One day a man hears that a distant uncle passed away

He’s a little sad, but only a little, for they barely knew each other. Then, a few days later, a package arrives. It contains his inheritance from the estate: A violin and a painting. He has no idea what to do with them. After pondering the matter, he takes them to an appraiser. Not too long later the appraiser calls him: “I’ve finished my analysis, and I’ve got some good news. There’s no doubt at all that what you have is a genuine Van Gogh and a genuine Stradivarius.” The man is ecstatic: “I can sell these for millions!” The appraiser says “Well, you can sell them, and they’ll fetch some money for their novelty value. But not millions. You see, the truth is, Stradivarius wasn’t much of a painter… and Van Gogh made lousy violins.”

Paddy died in a fire and was burnt pretty badly

So the morgue needed someone to identify the body. His two best friends, Seamus and Sean, were sent for. Seamus went in and the mortician pulled back the sheet.
Seamus said “Yup, he’s burnt pretty bad. Roll him over”.
So the mortician rolled him over. Seamus looked and said “Nope, it ain’t Paddy.”
The mortician thought that was rather strange and then he brought Sean in to identify the body.
Sean took a look at him and said, “Yup, he’s burnt real bad, roll him over.”
The mortician rolled him over and Sean looked down and said, “No, it ain’t Paddy.”
The mortician asked, “How can you tell?”
Sean said, “Well, Paddy had two arseholes.”
“What? He had two arseholes?” asked the mortician.
“Yup, everyone knew he had two arseholes. Every time we went into town, folks would say, ‘Here comes Paddy with them two arseholes….'”

The $8 Million Replacement for a $20 Dollar Fan

A toothpaste factory had a problem. They sometimes shipped empty toothpaste boxes without the tube inside. This challenged their perceived quality with the buyers and distributors. Understanding how important the relationship with them was, the CEO of the company assembled his top people. They decided to hire an external engineering company to solve their empty boxes problem. The project followed the usual process: budget and project sponsor allocated, RFP, and third-parties selected. Six months (and $8 million) later they had a fantastic solution – on time, on budget, and high quality. Everyone in the project was pleased.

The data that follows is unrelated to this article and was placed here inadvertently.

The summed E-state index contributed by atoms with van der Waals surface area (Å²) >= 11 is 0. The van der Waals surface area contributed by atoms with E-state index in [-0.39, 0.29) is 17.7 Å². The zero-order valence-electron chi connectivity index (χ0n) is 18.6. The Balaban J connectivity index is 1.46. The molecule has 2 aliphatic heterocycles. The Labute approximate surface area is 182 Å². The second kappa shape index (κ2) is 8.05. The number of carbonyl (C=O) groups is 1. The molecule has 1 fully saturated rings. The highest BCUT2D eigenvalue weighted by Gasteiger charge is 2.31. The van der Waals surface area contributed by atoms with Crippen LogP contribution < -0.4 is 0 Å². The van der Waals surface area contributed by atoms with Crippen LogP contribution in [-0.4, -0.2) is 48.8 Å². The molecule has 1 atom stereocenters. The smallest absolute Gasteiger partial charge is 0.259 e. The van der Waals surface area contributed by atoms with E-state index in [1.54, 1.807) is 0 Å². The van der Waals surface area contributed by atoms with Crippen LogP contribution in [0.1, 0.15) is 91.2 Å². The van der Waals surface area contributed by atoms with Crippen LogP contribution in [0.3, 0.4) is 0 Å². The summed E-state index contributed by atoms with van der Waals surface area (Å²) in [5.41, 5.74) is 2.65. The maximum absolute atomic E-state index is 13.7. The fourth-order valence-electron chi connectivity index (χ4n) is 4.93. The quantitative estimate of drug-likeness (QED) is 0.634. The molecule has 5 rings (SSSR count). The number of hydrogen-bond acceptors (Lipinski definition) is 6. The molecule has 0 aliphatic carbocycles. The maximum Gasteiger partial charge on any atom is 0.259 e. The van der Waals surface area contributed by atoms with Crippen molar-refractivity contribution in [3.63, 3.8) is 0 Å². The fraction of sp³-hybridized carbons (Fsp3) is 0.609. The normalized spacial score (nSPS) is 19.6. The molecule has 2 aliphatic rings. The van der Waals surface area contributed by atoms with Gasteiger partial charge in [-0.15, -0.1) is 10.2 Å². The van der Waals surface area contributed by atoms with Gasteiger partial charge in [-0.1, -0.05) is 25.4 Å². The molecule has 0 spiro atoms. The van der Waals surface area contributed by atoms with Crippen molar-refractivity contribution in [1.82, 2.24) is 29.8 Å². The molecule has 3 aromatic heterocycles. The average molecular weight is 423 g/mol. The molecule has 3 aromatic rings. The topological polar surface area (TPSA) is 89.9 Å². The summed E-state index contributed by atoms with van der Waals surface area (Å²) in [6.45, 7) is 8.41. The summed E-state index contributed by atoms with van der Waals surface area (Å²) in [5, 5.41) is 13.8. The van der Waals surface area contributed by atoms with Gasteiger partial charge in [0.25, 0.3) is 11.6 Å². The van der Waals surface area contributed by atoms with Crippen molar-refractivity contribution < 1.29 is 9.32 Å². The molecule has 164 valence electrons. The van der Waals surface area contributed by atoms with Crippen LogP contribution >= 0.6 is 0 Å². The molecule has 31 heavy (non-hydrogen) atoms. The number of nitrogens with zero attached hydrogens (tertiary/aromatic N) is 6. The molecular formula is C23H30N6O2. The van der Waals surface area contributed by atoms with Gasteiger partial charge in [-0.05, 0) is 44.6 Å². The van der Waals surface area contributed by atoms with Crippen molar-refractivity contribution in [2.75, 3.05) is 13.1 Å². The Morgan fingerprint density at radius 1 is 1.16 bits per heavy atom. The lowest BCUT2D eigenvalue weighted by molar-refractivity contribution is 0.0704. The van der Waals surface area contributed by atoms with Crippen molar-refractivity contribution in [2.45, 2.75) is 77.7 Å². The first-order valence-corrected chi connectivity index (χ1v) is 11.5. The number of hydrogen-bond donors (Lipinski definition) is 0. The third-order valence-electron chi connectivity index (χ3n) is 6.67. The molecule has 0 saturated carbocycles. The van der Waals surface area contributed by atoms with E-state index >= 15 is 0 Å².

They solved the problem by using a high-tech precision scale that would sound a bell and flash lights whenever a toothpaste box weighed less than it should. The line would stop, someone would walk over, remove the defective box, and then press another button to re-start the line. As a result of the new package monitoring process, no empty boxes were being shipped out of the factory.

With no more customer complaints, the CEO felt the $8 million was well spent. He then reviewed the line statistics report and discovered the number of empty boxes picked up by the scale in the first week was consistent with projections, however, the next three weeks were zero! The estimated rate should have been at least a dozen boxes a day. He had the engineers check the equipment; they verified the report as accurate.

Puzzled, the CEO traveled down to the factory, viewed the part of the line where the precision scale was installed, and observed just ahead of the new $8 million dollar solution sat a $20 desk fan blowing the empty boxes off the belt and into a bin. He asked the line supervisor what that was about.

“Oh, that,” the supervisor replied, “Bert, the kid from maintenance, put it there because he was tired of walking over to restart the line every time the bell rang.”
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